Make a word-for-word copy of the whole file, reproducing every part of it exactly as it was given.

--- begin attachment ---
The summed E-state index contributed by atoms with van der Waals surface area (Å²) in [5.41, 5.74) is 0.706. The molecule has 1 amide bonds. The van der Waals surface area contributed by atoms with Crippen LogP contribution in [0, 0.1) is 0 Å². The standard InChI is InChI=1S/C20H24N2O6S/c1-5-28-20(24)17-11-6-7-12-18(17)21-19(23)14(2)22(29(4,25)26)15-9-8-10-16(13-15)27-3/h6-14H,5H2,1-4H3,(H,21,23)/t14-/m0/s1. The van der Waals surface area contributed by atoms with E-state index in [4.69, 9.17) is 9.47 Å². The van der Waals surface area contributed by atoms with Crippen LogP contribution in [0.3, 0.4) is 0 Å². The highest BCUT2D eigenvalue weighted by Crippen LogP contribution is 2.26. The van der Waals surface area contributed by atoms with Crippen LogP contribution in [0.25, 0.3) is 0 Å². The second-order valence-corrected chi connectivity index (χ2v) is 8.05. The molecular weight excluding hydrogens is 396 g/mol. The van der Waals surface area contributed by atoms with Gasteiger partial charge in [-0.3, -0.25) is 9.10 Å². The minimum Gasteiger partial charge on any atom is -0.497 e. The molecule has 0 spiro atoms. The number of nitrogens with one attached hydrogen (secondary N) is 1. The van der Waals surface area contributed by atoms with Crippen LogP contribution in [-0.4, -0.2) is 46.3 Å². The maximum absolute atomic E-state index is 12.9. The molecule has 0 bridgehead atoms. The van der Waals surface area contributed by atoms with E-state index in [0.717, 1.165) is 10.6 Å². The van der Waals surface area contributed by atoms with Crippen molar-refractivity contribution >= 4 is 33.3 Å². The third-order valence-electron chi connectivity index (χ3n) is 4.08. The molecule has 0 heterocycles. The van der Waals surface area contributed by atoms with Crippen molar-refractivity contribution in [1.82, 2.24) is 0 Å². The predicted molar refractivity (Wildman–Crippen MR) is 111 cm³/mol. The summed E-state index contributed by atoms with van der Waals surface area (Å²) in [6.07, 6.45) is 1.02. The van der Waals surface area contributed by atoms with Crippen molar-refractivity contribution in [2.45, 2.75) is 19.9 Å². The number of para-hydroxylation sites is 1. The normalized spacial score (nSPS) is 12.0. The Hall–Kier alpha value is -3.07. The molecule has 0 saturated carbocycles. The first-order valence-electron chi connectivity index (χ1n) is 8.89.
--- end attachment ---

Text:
The summed E-state index contributed by atoms with van der Waals surface area (Å²) in [5.41, 5.74) is 0.706. The molecule has 1 amide bonds. The van der Waals surface area contributed by atoms with Crippen LogP contribution in [0, 0.1) is 0 Å². The standard InChI is InChI=1S/C20H24N2O6S/c1-5-28-20(24)17-11-6-7-12-18(17)21-19(23)14(2)22(29(4,25)26)15-9-8-10-16(13-15)27-3/h6-14H,5H2,1-4H3,(H,21,23)/t14-/m0/s1. The van der Waals surface area contributed by atoms with E-state index in [4.69, 9.17) is 9.47 Å². The van der Waals surface area contributed by atoms with Crippen LogP contribution in [0.3, 0.4) is 0 Å². The highest BCUT2D eigenvalue weighted by Crippen LogP contribution is 2.26. The van der Waals surface area contributed by atoms with Crippen LogP contribution in [0.25, 0.3) is 0 Å². The second-order valence-corrected chi connectivity index (χ2v) is 8.05. The molecular weight excluding hydrogens is 396 g/mol. The van der Waals surface area contributed by atoms with Gasteiger partial charge in [-0.3, -0.25) is 9.10 Å². The minimum Gasteiger partial charge on any atom is -0.497 e. The molecule has 0 spiro atoms. The number of nitrogens with one attached hydrogen (secondary N) is 1. The van der Waals surface area contributed by atoms with Crippen LogP contribution in [-0.4, -0.2) is 46.3 Å². The maximum absolute atomic E-state index is 12.9. The molecule has 0 bridgehead atoms. The van der Waals surface area contributed by atoms with E-state index in [0.717, 1.165) is 10.6 Å². The van der Waals surface area contributed by atoms with Crippen molar-refractivity contribution >= 4 is 33.3 Å². The third-order valence-electron chi connectivity index (χ3n) is 4.08. The molecule has 0 heterocycles. The van der Waals surface area contributed by atoms with Crippen molar-refractivity contribution in [1.82, 2.24) is 0 Å². The predicted molar refractivity (Wildman–Crippen MR) is 111 cm³/mol. The summed E-state index contributed by atoms with van der Waals surface area (Å²) in [6.07, 6.45) is 1.02. The van der Waals surface area contributed by atoms with Crippen molar-refractivity contribution in [2.45, 2.75) is 19.9 Å². The number of para-hydroxylation sites is 1. The normalized spacial score (nSPS) is 12.0. The Hall–Kier alpha value is -3.07. The molecule has 0 saturated carbocycles. The first-order valence-electron chi connectivity index (χ1n) is 8.89.